This weekend, the Delaware State Fair wraps up its 95th year of rides, animals and lots of not-so-healthy food.
Every summer, more than 200,000 people head to Harrington for the Delaware State Fair. This year, there’s extra reason to celebrate: The Delaware Cooperative Extension, which helps coordinate the fair, is celebrating its centennial anniversary.
Created through the federal Smith-Lever Act of 1914, Cooperative Extension is designed to take university-level research and resources to the public.
“It started with agriculture,” said Michelle Rodgers, who leads the extension at the University of Delaware. For 100 years, she explained, the Cooperative Extension has had a major part in the education, training and transformation that has taken place in agriculture.
Rodgers hopes to use the 100th anniversary to introduce more people to the work of the cooperative extension.
“It’s a wonderful opportunity to reach thousands of people with information in a public way,” she said.
And what better way to reach people at the State Fair than with food? To celebrate the anniversary, the UDairy Creamery truck is selling a limited edition flavor of ice cream, “Centennial Cherry Chunk.”
There are also displays around the fair to help visitors learn more, but perhaps the best ambassadors of the cooperative extension’s work are the kids who take part in the 4-H programs run by the extension.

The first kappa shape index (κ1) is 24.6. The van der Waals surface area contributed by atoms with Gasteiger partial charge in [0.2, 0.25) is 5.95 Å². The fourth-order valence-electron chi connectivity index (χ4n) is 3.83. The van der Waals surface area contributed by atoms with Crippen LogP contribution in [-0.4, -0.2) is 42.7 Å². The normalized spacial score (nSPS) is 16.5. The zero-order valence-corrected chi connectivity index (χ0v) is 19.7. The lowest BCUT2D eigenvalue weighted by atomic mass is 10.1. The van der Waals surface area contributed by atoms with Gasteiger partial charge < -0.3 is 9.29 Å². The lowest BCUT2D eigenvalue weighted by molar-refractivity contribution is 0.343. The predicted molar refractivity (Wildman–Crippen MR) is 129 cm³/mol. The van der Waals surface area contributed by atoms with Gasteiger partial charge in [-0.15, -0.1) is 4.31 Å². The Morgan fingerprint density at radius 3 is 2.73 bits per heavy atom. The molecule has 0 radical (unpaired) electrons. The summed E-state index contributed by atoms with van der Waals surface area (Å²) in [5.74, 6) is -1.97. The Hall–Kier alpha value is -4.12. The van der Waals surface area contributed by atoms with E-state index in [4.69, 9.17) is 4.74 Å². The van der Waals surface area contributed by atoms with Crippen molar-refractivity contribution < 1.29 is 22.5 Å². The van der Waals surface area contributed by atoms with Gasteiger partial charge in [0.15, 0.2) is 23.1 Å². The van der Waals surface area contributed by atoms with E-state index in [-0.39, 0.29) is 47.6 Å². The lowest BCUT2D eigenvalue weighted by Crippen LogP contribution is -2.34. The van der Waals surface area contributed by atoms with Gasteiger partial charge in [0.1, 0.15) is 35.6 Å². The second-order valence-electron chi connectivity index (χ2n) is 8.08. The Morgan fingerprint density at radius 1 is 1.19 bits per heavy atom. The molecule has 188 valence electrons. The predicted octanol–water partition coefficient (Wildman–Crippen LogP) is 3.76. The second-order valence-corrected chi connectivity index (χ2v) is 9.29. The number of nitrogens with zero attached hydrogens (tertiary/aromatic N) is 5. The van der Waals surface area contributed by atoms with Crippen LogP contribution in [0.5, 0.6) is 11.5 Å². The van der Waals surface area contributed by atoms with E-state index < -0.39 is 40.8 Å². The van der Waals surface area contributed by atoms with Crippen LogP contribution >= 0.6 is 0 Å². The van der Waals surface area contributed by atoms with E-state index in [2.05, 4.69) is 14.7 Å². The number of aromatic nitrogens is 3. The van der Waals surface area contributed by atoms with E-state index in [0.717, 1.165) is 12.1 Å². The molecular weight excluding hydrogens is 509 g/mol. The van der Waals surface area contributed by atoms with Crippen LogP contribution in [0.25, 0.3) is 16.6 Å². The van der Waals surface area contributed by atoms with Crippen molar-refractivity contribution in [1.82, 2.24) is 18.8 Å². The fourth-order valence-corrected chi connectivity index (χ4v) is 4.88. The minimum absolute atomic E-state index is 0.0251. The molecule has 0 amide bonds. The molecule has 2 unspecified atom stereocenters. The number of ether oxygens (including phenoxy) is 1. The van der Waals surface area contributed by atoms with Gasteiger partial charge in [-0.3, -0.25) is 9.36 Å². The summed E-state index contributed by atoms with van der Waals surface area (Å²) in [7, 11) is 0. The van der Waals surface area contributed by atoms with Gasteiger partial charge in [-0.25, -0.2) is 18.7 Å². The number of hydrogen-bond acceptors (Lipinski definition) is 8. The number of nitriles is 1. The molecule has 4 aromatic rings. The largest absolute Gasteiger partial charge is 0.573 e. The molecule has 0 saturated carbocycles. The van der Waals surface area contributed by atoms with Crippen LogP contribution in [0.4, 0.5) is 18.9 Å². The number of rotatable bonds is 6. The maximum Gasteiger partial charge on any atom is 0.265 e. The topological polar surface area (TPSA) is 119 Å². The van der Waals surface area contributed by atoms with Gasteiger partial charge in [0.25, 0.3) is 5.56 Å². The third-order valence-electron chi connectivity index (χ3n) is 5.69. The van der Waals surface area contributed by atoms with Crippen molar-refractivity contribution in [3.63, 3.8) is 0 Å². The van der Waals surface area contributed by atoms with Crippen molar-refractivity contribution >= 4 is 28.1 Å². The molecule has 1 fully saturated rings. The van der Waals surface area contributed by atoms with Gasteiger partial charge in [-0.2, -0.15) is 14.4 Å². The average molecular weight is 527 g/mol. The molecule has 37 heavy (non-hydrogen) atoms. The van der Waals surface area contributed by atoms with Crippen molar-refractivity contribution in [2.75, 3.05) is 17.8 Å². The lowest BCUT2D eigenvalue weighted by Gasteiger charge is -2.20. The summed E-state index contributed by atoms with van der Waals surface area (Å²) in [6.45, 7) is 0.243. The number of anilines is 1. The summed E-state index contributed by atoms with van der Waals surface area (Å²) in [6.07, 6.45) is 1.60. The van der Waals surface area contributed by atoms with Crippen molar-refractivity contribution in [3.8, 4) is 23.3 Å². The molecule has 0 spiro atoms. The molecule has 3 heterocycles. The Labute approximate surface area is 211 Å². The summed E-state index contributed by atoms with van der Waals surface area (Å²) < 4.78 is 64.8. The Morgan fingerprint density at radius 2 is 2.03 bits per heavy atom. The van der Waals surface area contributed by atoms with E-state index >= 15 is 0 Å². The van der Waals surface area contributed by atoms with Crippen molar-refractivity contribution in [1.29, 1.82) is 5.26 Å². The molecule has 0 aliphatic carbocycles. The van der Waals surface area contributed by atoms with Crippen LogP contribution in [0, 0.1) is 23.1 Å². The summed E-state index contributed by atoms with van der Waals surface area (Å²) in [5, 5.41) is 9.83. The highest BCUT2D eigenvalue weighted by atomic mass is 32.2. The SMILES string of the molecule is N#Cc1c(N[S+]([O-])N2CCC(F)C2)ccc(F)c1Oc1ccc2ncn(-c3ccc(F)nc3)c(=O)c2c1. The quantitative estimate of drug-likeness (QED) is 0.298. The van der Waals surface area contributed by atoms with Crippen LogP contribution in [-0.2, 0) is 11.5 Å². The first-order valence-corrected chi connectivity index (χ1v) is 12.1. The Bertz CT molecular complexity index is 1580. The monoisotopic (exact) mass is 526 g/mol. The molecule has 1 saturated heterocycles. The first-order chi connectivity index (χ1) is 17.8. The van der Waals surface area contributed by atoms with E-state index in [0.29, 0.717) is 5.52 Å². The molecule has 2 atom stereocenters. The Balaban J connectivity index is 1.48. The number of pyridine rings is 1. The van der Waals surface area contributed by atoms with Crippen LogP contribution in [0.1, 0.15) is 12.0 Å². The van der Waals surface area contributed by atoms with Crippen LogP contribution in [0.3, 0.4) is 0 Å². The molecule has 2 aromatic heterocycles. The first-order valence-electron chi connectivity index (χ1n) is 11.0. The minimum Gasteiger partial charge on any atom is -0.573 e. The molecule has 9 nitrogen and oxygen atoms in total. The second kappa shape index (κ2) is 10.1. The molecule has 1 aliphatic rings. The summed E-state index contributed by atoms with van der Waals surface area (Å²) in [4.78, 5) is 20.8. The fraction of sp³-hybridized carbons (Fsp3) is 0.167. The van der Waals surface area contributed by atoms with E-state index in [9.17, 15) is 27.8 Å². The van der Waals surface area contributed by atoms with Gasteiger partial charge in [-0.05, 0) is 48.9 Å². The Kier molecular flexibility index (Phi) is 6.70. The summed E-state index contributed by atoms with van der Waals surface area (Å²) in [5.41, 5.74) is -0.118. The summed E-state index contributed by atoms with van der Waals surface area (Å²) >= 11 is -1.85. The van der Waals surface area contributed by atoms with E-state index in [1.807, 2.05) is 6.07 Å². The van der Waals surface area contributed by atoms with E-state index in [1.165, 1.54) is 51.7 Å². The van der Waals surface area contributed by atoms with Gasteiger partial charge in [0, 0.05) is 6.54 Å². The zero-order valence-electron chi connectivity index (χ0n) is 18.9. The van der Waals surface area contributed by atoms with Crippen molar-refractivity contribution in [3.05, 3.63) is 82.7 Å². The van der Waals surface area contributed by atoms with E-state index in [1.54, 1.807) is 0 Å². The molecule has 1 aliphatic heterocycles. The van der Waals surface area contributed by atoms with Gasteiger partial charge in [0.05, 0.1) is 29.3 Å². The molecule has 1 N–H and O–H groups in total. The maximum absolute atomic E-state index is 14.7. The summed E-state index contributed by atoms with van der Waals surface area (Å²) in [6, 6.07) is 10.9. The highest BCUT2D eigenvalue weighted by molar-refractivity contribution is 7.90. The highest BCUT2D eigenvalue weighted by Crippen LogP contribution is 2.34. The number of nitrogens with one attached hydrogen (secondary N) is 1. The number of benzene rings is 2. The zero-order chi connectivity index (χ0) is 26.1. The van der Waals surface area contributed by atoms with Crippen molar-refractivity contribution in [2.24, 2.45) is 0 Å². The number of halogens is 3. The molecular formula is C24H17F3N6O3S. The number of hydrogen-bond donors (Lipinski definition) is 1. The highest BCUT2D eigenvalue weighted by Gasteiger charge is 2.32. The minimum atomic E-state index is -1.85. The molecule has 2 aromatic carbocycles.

Dual mission of 4H
The fairground’s ice arena has been transformed this week to display the work of 4H participants. From vegetables to science projects, and of course animals, the work of kids and teens in 4-H showcases the kind of “outside of the university” education provided by Cooperative Extension.
However, the 4H program is about more than just training future farmers.
“A lot of people think that through the 4H program and through traditional animal science like you see here, that we’re trying to raise farmers, and that’s not necessarily the case,” said Susan Gray, who works as an animal science extension agent.
“They’re also learning about other things,” Rodgers said. “Life skills, development things while they’re learning about a discipline. So it’s a combination of learning about a science-area and a life-skill development that’s so unique about 4H.”
And the kids in the program seem to get that dual mission in 4H.
“You get a lot out of 4H,” said Abigail Harrington, a 4H participant from Dover. “Leadership skills, communication skills, you meet a lot of new people and you get to learn about the people around you.”
The next 100
Over the last hundred years, a lot has changed for the cooperative extension, which began with home demonstration agents sharing canning and freezing techniques.
Since its beginnings in the early part of the previous century, the Cooperative Extension’s work has changed drastically as new technology has become available.
“We used to always teach kids to keep records on paper, then we went to records on a computer,” Gray said. “This year, I’m working on a project with some folks…to design a mobile app for iPhones and iPads to keep all your records for your market animals.”
And no matter what the next century brings, Delaware’s Cooperative Extension plans to be there.
“Cooperative Extension will continue to be meaningful in communities that we serve and be a vital part of bringing trusted information to them in the next 100 years,” Rodgers said.